Eddy Hayes, Chairman of the Board of Directors, World Trade Center of New Orleans, and Gary LaGrange, President and Chief Executive Officer of the Port of New Orleans, discuss New Orleans’ role as a key U.S. port city and address opportunities for trade expansion.
As New Orleans approaches her 2018 tricentennial we are reminded of New Orleans’ metamorphosis from accidental trading post to key port city. New Orleans has always been a port city, whether feeding the westward expansion of our nascent country through the Mississippi River, or engaging Caribbean
and European merchants through global markets. Despite the economic challenges created by globalization and the human tragedies wrought by manmade and natural disasters, our raison d’etre remains trade nearly three centuries later. One in five, or 170,200, Louisiana jobs depends on international trade. Louisiana exports doubled from $32 billion in 2009 to over $65 billion in 2014. Our exports have increased an astounding 227 percent in the past decade. In fact, 25 percent of Louisiana’s GDP is from exports, the largest amount ever recorded for any US state and favorably compared with the export powerhouse Germany. Regardless of the metric, Louisiana’s economy depends upon robust international trade.
Congress is currently debating whether to promote international trade by granting the President Trade Promotion Authority (TPA). TPA is the legislative tool by which the President concludes free trade agreements and sends them to Congress for an up or down vote. TPA and free trade are nothing if not controversial. TPA legislation in 2002 passed the U.S. House by a mere three votes. The 1992 TPA extension paved the way for the North American Free Trade Agreement (NAFTA) in 1994. Since NAFTA’s implementation, Louisiana exports to Canada
and Mexico increased by $7.3 billion, an astonishing 848 percent jump.
TPA 2015 is necessary for the United States to conclude the Trans Pacific Partnership (TPP) agreement negotiations with 11 important Asian and South American countries. Our TPP trading partners account for roughly 40 percent of U.S. GDP. Closer to home, Louisiana exported $17.6 billion in goods to TPP countries in 2014, accounting for 27 percent of our total exports. Erasing tariff and non-tariff barriers in TPP countries will increase opportunities for Louisiana exports. We also believe Louisiana stands to absorb a disproportionate percentage of increased inbound trade from the TPP agreement. TPP countries are in a geographically superior position to move cargo through the expanded Panama Canal. We are working hard to ensure that our Mississippi River system enjoys its share of increased Panama Canal traffic. TPP means business for Louisiana throughout our port system and in value-added manufacturing.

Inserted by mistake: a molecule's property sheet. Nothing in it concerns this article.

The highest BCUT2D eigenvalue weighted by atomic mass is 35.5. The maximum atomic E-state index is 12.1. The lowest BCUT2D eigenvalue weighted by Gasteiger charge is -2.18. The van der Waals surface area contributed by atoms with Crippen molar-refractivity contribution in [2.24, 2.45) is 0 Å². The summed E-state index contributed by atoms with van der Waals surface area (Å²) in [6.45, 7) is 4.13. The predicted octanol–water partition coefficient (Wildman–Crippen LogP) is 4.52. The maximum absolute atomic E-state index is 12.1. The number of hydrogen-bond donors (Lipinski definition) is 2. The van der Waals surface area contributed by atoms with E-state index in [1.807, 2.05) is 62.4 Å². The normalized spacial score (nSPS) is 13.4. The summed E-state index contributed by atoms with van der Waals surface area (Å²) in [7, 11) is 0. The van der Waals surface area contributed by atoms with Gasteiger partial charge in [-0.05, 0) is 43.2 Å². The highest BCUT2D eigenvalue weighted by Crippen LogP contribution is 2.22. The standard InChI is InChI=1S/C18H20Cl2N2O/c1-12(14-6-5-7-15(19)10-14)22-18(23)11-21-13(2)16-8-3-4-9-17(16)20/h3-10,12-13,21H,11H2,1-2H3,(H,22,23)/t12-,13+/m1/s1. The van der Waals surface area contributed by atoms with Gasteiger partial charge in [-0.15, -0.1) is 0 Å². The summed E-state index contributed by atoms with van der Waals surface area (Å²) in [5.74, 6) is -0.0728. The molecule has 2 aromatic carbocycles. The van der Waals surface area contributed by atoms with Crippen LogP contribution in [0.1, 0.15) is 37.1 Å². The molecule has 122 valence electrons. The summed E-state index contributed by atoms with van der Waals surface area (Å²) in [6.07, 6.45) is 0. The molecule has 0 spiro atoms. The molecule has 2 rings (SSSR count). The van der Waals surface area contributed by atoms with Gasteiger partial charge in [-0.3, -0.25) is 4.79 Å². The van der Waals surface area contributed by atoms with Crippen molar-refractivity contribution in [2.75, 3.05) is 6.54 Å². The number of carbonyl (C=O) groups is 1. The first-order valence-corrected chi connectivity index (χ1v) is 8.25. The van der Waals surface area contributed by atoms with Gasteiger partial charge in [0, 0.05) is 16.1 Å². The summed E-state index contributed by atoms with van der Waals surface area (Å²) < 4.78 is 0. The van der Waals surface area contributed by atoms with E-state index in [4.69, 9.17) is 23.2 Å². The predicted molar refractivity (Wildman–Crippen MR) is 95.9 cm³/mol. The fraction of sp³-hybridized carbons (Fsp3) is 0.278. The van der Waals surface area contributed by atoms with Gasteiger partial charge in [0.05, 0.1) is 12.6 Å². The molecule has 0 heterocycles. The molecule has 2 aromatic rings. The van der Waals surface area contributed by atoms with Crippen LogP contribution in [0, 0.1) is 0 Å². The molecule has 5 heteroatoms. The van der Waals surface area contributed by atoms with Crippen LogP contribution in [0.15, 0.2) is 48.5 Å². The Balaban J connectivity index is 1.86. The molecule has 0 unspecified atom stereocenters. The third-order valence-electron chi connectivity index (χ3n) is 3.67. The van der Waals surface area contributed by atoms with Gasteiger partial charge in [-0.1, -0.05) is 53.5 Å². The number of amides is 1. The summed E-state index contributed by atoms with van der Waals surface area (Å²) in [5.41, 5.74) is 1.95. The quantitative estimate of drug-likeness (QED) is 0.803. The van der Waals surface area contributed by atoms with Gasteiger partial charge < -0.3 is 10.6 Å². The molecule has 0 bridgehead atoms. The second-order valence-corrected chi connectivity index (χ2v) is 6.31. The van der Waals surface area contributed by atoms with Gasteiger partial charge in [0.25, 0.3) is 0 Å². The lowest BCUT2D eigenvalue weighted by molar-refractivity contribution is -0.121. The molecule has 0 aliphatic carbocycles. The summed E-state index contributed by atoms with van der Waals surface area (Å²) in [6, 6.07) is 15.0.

TPA is not moving through this Congress alone. U.S. Congressman Charles Boustany
has fought hard to increase Louisiana’s economic opportunities through TPA and TPP, but also to enhance the safety net for our industries that suffer due to unfair competition. Congressman Boustany’s PROTECT Act is a key part of trade enforcement and facilitation legislation that will ensure our workers and businesses can redress unfair trade practices. Louisiana’s shrimp and crawfish industries are examples of key Louisiana cultural and economic institutions that have been crippled by unfair trade. Congressman Boustany’s legislation provides enhanced trade enforcement as part of the TPA and eventual TPP trade expansion package.
Let’s celebrate New Orleans’ tricentennial by reigniting our historical comparative advantage with 21st Century trade legislation that seeks new opportunities while affording common sense protection.